Star tracking, image processing, attitude determination, cubesat, optimal control


Current trends in spacecraft are leading to smaller, more inexpensive options whenever possible. This shift has been primarily pursued for the opportunity to open a new frontier for technologies with a small financial obligation. Limited power, processing, pointing, and communication capabilities are all common issues which must be considered when miniaturizing systems and implementing low-cost components. This thesis addresses some of these concerns by applying two methods, in attitude estimation and control. Additionally, these methods are not restricted to only small, inexpensive satellites, but offer a benefit to large-scale spacecraft as well. First, star cameras are examined for the tendency to generate streaked star images during maneuvers. This issue also comes into play when pointing capabilities and camera hardware quality are low, as is often the case in small, budget-constrained spacecraft. When pointing capabilities are low, small residual velocities can cause movement of the stars in the focal plane during an exposure, causing them to streak across the image. Additionally, if the camera quality is low, longer exposures may be required to gather sufficient light from a star, further contributing to streaking. Rather than improving the pointing or hardware directly, an algorithm is presented to retrieve and utilize the endpoints of streaked stars to provide feedback where traditional methods do not. This allows precise attitude and angular rate estimates to be derived from an image which, with traditional methods, would return large attitude and rate error. Simulation results are presented which demonstrate endpoint error of approximately half a pixel and rate estimates within 2% of the true angular velocity. Three methods are also considered to remove overlapping star streaks and resident space objects from images to improve performance of both attitude and rate estimates. Results from a large-scale Monte Carlo simulation are presented in order to characterize the performance of the method. iii Additionally, a rapid optimal attitude guidance method is experimentally validated in a groundbased, pico-scale satellite test bed. Fast slewing performance is demonstrated for an incremental step maneuver with low average power consumption. Though the focus of this thesis is primarily on increasing the capabilities of small, inexpensive spacecraft, the methods discussed have the potential to increase the capabilities of current and future large-scale missions as well.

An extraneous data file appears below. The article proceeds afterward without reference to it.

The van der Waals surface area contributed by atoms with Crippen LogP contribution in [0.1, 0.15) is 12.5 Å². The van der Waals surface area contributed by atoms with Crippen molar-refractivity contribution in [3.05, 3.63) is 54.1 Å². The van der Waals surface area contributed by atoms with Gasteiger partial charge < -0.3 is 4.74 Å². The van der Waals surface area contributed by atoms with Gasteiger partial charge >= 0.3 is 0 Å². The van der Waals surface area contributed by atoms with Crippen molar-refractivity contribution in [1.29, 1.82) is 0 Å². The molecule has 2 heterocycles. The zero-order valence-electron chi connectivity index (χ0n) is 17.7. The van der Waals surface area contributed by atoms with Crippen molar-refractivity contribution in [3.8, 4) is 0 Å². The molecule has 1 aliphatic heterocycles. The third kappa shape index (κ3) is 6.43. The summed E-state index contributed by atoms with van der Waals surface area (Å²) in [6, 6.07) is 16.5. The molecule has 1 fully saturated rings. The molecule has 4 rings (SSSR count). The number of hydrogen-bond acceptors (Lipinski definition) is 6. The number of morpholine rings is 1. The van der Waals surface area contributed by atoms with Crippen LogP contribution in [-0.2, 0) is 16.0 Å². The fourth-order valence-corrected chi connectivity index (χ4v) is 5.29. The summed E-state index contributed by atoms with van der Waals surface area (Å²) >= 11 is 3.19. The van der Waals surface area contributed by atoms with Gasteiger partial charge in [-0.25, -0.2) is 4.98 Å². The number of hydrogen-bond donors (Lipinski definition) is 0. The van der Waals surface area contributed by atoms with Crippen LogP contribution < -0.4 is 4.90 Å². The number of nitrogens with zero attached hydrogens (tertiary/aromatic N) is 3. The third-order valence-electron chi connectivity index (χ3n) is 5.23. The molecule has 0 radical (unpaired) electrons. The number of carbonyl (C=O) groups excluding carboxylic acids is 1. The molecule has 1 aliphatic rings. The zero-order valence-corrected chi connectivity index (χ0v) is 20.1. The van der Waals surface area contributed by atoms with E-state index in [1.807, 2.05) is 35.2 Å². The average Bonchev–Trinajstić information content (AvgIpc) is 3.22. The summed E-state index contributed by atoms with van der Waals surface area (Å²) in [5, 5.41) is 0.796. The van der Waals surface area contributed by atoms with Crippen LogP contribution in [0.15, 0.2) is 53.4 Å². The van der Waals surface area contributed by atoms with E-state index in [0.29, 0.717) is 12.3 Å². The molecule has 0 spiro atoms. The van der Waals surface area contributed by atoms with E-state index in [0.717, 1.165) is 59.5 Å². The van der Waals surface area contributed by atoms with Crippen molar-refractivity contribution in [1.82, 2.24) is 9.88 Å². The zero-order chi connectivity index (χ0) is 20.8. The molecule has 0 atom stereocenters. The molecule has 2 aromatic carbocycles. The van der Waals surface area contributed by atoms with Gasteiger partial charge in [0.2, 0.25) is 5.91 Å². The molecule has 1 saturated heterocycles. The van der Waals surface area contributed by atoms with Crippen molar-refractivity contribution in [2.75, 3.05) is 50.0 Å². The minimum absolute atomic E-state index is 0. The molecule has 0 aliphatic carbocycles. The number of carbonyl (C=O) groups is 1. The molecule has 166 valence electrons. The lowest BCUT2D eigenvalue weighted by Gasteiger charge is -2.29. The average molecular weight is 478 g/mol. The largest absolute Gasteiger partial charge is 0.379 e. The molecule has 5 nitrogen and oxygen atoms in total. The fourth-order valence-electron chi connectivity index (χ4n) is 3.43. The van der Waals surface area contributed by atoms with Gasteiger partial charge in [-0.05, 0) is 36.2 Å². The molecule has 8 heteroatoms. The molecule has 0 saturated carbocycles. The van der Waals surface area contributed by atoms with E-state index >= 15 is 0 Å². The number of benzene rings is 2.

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Graduation Date





Xu, Yunjun


Master of Science in Aerospace Engineering (M.S.A.E.)


College of Engineering and Computer Science


Mechanical and Aerospace Engineering

Degree Program

Aerospace Engineering; Space System Design and Engineering








Release Date


Length of Campus-only Access

3 years

Access Status

Masters Thesis (Open Access)


Dissertations, Academic -- Engineering and Computer Science, Engineering and Computer Science -- Dissertations, Academic